I am not entirely sure about the results. My standard assignment is a simple reading response paper. I like it because it forces the student to use their own words to describe the ideas found within the text, which is a great way to demonstrate understanding. It also “tricks” them into writing their own notes. Would the students taking advantage of an alternate genre reduce or eliminate these benefits? If so, would new ones arise to replace them? I will need to have more experience with this to be sure.
One of the hot topics that came up in our meetings was how we respond to the work that students have produced for us. While I will mention issues of grading and evaluation below, one of the issues within evaluation was grammar. This made for exciting conversation, believe it or not. There were a variety of perspectives around the table regarding grammar: Should it be evaluated at all? If so, does it give an unfair advantage to native speakers? By just how much should grammar be taken into account when it comes to grading? Could a student fail an assignment because of grammatical mistakes?
I admit, I always thought proper grammar was a given, and that any deviation from that merited a penalty of some kind. Certainly, spending time on social media has bombarded me with its/it’s and there/they’re/their and so on. Why can’t these mistakes just be avoided?
Through the WID seminar and navigating Bean’s ideas, I have come to be somewhat less militant when it comes to penalizing poor grammar; in fact, I hardly do it at all. I have a small portion of the final paper that takes spelling and proper grammar into account in the final program-related paper for the ethics course. By doing this, I feel I am conscious of some of the socio-political aspects of grammar that Bean brought to my attention (p.70) while also making sure the students use the tools at their disposal to succeed at the college level and eventually the workplace.
Yet another idea that I have thought more deeply about through my participation in WID is the idea of scaffolding. I am already used to scaffolding, and used it quite overtly when I taught high school. I found myself drifting away from this overtness when I began teaching at the college level, perhaps thinking that the students needed less “hand-holding” now.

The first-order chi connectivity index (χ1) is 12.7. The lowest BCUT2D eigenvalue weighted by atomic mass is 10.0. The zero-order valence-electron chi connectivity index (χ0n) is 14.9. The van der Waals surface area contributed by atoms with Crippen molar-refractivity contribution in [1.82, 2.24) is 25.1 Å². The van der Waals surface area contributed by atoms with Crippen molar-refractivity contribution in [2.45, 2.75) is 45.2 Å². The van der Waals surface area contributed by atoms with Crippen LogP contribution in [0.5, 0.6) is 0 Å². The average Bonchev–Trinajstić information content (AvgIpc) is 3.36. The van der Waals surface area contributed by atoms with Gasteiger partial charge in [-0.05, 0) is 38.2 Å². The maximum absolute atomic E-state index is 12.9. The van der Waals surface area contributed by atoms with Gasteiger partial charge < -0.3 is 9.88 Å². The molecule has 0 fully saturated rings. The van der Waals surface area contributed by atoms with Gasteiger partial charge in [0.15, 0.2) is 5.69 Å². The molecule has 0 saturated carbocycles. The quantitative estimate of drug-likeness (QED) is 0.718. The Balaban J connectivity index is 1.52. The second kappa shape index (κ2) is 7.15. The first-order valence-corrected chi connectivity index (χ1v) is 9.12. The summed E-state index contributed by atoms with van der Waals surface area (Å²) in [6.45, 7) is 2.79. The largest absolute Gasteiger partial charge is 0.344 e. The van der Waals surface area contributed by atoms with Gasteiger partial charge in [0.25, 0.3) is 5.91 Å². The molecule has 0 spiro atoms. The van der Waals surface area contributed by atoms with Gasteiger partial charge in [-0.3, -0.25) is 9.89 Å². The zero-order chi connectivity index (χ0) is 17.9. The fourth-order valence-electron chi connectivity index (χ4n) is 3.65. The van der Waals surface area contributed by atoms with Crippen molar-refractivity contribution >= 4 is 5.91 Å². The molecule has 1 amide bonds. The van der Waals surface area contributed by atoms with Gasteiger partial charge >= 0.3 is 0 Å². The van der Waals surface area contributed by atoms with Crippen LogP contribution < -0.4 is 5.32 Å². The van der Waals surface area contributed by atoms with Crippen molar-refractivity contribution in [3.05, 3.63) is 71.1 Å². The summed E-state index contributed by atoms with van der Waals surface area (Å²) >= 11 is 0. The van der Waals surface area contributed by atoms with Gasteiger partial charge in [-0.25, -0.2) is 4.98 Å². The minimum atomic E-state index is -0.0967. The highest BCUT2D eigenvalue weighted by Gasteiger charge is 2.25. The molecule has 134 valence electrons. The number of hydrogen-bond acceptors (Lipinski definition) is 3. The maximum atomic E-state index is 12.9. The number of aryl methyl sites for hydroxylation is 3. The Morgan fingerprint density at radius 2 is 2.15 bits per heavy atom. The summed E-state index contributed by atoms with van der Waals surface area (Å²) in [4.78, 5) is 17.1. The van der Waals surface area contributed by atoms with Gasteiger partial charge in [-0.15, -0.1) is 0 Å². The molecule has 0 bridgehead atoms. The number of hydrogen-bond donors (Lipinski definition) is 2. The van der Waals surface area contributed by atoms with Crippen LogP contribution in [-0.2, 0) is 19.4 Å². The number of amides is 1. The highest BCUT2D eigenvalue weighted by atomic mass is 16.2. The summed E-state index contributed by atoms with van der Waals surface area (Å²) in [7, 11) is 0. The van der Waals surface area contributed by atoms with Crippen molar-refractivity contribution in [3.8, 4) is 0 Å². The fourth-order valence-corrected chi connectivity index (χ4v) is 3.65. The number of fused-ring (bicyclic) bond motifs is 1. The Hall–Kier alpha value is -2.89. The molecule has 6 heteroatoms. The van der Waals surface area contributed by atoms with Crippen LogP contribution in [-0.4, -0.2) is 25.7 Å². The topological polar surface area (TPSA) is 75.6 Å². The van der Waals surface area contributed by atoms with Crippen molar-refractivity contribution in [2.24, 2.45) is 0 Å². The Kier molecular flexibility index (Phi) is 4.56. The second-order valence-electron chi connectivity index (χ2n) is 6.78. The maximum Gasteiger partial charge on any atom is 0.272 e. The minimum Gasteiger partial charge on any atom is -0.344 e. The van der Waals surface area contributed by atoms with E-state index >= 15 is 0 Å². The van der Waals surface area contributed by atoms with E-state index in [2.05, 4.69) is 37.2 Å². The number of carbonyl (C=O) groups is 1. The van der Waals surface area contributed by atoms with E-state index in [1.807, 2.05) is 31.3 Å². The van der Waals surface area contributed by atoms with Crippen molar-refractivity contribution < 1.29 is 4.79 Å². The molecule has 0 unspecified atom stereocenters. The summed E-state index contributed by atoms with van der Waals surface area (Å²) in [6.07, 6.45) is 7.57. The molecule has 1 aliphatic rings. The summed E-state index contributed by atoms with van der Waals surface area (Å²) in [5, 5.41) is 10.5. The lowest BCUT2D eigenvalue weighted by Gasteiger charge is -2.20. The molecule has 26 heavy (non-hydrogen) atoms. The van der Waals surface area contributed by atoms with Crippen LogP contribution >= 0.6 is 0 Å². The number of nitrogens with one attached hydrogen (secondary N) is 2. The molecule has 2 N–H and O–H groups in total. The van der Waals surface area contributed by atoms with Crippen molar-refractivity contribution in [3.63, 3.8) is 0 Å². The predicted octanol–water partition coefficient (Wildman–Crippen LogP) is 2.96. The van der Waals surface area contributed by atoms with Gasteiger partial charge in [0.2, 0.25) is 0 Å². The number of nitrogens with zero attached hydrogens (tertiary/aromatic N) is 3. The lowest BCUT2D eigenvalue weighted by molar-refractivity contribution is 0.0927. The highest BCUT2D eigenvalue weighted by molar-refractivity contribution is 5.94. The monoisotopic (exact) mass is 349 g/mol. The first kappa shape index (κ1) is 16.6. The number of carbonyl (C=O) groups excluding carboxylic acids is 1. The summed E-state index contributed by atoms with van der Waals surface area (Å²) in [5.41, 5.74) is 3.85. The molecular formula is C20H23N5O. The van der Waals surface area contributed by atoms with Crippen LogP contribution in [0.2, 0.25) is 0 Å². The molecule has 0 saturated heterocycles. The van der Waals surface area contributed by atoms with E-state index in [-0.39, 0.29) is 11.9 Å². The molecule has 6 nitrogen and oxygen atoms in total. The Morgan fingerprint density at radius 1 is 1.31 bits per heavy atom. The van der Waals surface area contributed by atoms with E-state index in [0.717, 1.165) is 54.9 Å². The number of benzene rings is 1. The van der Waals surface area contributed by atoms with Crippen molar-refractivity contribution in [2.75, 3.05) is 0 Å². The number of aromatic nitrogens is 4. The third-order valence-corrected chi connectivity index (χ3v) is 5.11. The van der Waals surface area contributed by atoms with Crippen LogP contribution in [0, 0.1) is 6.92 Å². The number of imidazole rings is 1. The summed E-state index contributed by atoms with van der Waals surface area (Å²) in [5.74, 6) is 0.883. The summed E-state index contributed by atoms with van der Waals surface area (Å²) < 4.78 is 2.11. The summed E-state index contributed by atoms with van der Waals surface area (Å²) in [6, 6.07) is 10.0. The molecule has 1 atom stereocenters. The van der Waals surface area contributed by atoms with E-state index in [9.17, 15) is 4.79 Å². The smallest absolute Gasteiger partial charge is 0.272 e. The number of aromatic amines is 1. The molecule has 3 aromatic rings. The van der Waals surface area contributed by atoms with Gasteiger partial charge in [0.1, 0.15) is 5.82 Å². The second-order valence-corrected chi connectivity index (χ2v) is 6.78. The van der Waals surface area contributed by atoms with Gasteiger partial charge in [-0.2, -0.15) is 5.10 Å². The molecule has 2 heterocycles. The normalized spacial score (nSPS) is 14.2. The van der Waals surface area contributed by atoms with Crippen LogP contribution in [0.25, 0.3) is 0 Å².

As a way to “freshen up” my perspective on scaffolding, I really appreciated Bean’s suggestion about building one’s course backward by designing the last assignment first. I feel I already do this in some cases with the program-related paper in the ethics course, but I plan on being a bit more overt with some of my scaffolding, designing assignments that encourage a mind-set necessary to do well on the paper. An example of such a process dealing with argumentation can be found here.
As a last item, the WID seminar addressed the idea of multi-modal texts, which are texts that do not rely solely on alphabetic composition, in the classroom. This was one area where I was less sure I would learn something new since it’s hard to be a high school teacher without being proficient in the use of multi-modal texts. As well, the idea that a teacher would not be at least somewhat proficient in their variety of uses was foreign to me; it seemed necessary to me that avoiding them meant a risk of our material simply not engaging the students where they are. Additionally, multi-modal texts may bring out responses from students that written ones won’t.
What was new to me, however, was hearing how the other teachers in our group would use them. Teachers in cinema, English language arts, and geography all showed different and new (to me!) ways they engaged with multi-modal texts. Again, this inspired me to be a bit more creative with my own, and so I changed one or two that I had previously used; an example can be found here. See also the scaffolding to a final assignment, as well as the final assignment here..
Do you expect that these changes will have an impact on student learning in your courses?
Since doing WID, I really only had one semester to implement changes in my courses. I very much would like to take some time with my course outlines and think through some changes I can build into the structure of my courses. In a way, WID has shone a light on some areas of my practice that could really use some work, taking away the comfortable illusion that I was already doing as well as possible in my teaching.
Like most of my colleagues in WID attested to, my biggest challenge is grading. I find it difficult to give many assignments since the work piles up, both for me and for the students, who stop giving them their utmost attention as they deal with their core classes and other responsibilities. Bean is quick to point out that not every assignment need be graded, but I wonder if students will work as hard on an assignment if there is no numerical advantage for them in doing so. This is a result of a system where everyone is worried about their R-Score and I can’t blame the students, necessarily. Having said that, I am hopeful that some of the more creative assignments are more fun to do, and that participation in them will be as high as I hope.
Where I really expect WID to have an impact on student learning is to “widen the gates” as to what success looks like in a college humanities class. WID has asked me to consider different genres, different and creative responses to assignments, and to re-evaluate my rubrics and evaluation processes. I imagine, through such changes as these, a few more students than before will have a deeper appreciation for the courses, the material found within, and it will be reflected in their participation and grades.
Image credit: Thibault Fr., Wikimedia Commons